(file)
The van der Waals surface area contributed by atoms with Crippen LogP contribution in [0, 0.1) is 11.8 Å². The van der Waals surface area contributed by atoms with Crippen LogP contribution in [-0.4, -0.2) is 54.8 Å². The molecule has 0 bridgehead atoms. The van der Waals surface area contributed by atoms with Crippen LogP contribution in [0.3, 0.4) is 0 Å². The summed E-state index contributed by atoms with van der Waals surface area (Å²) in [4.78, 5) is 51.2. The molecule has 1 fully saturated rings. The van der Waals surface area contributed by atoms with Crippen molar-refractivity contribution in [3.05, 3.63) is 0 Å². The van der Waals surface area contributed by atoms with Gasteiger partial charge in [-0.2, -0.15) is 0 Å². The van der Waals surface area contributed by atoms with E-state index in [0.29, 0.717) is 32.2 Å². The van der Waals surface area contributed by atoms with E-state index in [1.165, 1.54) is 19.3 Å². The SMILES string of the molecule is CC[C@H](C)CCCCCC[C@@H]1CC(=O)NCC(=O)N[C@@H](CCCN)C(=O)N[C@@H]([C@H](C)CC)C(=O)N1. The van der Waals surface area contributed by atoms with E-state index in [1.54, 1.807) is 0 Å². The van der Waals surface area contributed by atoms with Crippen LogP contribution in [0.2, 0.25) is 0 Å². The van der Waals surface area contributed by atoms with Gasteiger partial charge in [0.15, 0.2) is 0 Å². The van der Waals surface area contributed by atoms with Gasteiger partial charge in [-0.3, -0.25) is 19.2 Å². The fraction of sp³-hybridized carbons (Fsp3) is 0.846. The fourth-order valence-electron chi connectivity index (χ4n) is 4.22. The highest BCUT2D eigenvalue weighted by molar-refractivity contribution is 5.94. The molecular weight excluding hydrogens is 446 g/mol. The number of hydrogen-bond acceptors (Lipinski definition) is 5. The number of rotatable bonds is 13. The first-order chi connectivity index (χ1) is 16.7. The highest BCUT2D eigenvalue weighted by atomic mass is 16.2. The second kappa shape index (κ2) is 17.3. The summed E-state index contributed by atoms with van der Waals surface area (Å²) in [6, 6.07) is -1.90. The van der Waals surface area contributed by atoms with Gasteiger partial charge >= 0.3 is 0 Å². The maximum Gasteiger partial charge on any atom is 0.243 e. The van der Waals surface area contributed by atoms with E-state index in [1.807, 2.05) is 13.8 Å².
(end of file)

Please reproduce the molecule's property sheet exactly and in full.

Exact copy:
The van der Waals surface area contributed by atoms with Crippen LogP contribution in [0, 0.1) is 11.8 Å². The van der Waals surface area contributed by atoms with Crippen LogP contribution in [-0.4, -0.2) is 54.8 Å². The molecule has 0 bridgehead atoms. The van der Waals surface area contributed by atoms with Crippen LogP contribution in [0.3, 0.4) is 0 Å². The summed E-state index contributed by atoms with van der Waals surface area (Å²) in [4.78, 5) is 51.2. The molecule has 1 fully saturated rings. The van der Waals surface area contributed by atoms with Crippen molar-refractivity contribution in [3.05, 3.63) is 0 Å². The van der Waals surface area contributed by atoms with Gasteiger partial charge in [-0.2, -0.15) is 0 Å². The van der Waals surface area contributed by atoms with E-state index in [0.29, 0.717) is 32.2 Å². The van der Waals surface area contributed by atoms with E-state index in [1.165, 1.54) is 19.3 Å². The SMILES string of the molecule is CC[C@H](C)CCCCCC[C@@H]1CC(=O)NCC(=O)N[C@@H](CCCN)C(=O)N[C@@H]([C@H](C)CC)C(=O)N1. The van der Waals surface area contributed by atoms with E-state index in [1.54, 1.807) is 0 Å². The van der Waals surface area contributed by atoms with Crippen LogP contribution in [0.2, 0.25) is 0 Å². The van der Waals surface area contributed by atoms with Gasteiger partial charge in [0.15, 0.2) is 0 Å². The van der Waals surface area contributed by atoms with Gasteiger partial charge in [-0.3, -0.25) is 19.2 Å². The fraction of sp³-hybridized carbons (Fsp3) is 0.846. The fourth-order valence-electron chi connectivity index (χ4n) is 4.22. The highest BCUT2D eigenvalue weighted by molar-refractivity contribution is 5.94. The molecular weight excluding hydrogens is 446 g/mol. The number of hydrogen-bond acceptors (Lipinski definition) is 5. The number of rotatable bonds is 13. The first-order chi connectivity index (χ1) is 16.7. The highest BCUT2D eigenvalue weighted by atomic mass is 16.2. The second kappa shape index (κ2) is 17.3. The summed E-state index contributed by atoms with van der Waals surface area (Å²) in [6, 6.07) is -1.90. The van der Waals surface area contributed by atoms with Gasteiger partial charge >= 0.3 is 0 Å². The maximum Gasteiger partial charge on any atom is 0.243 e. The van der Waals surface area contributed by atoms with E-state index in [1.807, 2.05) is 13.8 Å².